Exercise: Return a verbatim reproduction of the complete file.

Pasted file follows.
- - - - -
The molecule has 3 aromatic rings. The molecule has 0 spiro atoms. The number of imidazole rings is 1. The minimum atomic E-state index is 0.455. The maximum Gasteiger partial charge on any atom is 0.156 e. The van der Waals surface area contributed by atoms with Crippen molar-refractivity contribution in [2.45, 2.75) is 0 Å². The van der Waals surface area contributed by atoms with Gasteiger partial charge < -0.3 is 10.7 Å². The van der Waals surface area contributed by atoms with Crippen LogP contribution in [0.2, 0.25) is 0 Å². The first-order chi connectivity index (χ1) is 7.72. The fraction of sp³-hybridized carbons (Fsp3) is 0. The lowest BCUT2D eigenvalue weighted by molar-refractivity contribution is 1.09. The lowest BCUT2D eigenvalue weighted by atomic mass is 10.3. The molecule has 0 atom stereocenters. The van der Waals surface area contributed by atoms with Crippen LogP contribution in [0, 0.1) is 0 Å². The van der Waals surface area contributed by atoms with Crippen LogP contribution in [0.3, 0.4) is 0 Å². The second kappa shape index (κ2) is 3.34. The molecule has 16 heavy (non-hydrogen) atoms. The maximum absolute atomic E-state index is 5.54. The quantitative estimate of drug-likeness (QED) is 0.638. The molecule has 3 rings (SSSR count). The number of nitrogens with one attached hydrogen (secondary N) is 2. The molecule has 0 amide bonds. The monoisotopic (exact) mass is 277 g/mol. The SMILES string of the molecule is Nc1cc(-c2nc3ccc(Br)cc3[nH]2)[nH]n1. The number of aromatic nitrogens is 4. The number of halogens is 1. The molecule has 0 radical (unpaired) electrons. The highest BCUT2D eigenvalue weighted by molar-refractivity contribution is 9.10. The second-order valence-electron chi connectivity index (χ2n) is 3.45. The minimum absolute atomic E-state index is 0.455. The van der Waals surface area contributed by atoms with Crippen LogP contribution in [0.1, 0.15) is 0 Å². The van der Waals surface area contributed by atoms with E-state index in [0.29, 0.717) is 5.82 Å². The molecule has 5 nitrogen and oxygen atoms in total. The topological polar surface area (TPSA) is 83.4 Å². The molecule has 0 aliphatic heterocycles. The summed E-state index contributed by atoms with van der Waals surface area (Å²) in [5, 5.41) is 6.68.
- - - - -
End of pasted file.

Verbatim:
The molecule has 3 aromatic rings. The molecule has 0 spiro atoms. The number of imidazole rings is 1. The minimum atomic E-state index is 0.455. The maximum Gasteiger partial charge on any atom is 0.156 e. The van der Waals surface area contributed by atoms with Crippen molar-refractivity contribution in [2.45, 2.75) is 0 Å². The van der Waals surface area contributed by atoms with Gasteiger partial charge < -0.3 is 10.7 Å². The van der Waals surface area contributed by atoms with Crippen LogP contribution in [0.2, 0.25) is 0 Å². The first-order chi connectivity index (χ1) is 7.72. The fraction of sp³-hybridized carbons (Fsp3) is 0. The lowest BCUT2D eigenvalue weighted by molar-refractivity contribution is 1.09. The lowest BCUT2D eigenvalue weighted by atomic mass is 10.3. The molecule has 0 atom stereocenters. The van der Waals surface area contributed by atoms with Crippen LogP contribution in [0, 0.1) is 0 Å². The van der Waals surface area contributed by atoms with Crippen LogP contribution in [0.3, 0.4) is 0 Å². The second kappa shape index (κ2) is 3.34. The molecule has 16 heavy (non-hydrogen) atoms. The maximum absolute atomic E-state index is 5.54. The quantitative estimate of drug-likeness (QED) is 0.638. The molecule has 3 rings (SSSR count). The number of nitrogens with one attached hydrogen (secondary N) is 2. The molecule has 0 amide bonds. The monoisotopic (exact) mass is 277 g/mol. The SMILES string of the molecule is Nc1cc(-c2nc3ccc(Br)cc3[nH]2)[nH]n1. The number of aromatic nitrogens is 4. The number of halogens is 1. The molecule has 0 radical (unpaired) electrons. The highest BCUT2D eigenvalue weighted by molar-refractivity contribution is 9.10. The second-order valence-electron chi connectivity index (χ2n) is 3.45. The minimum absolute atomic E-state index is 0.455. The van der Waals surface area contributed by atoms with Crippen LogP contribution in [0.1, 0.15) is 0 Å². The van der Waals surface area contributed by atoms with E-state index in [0.29, 0.717) is 5.82 Å². The molecule has 5 nitrogen and oxygen atoms in total. The topological polar surface area (TPSA) is 83.4 Å². The molecule has 0 aliphatic heterocycles. The summed E-state index contributed by atoms with van der Waals surface area (Å²) in [5, 5.41) is 6.68.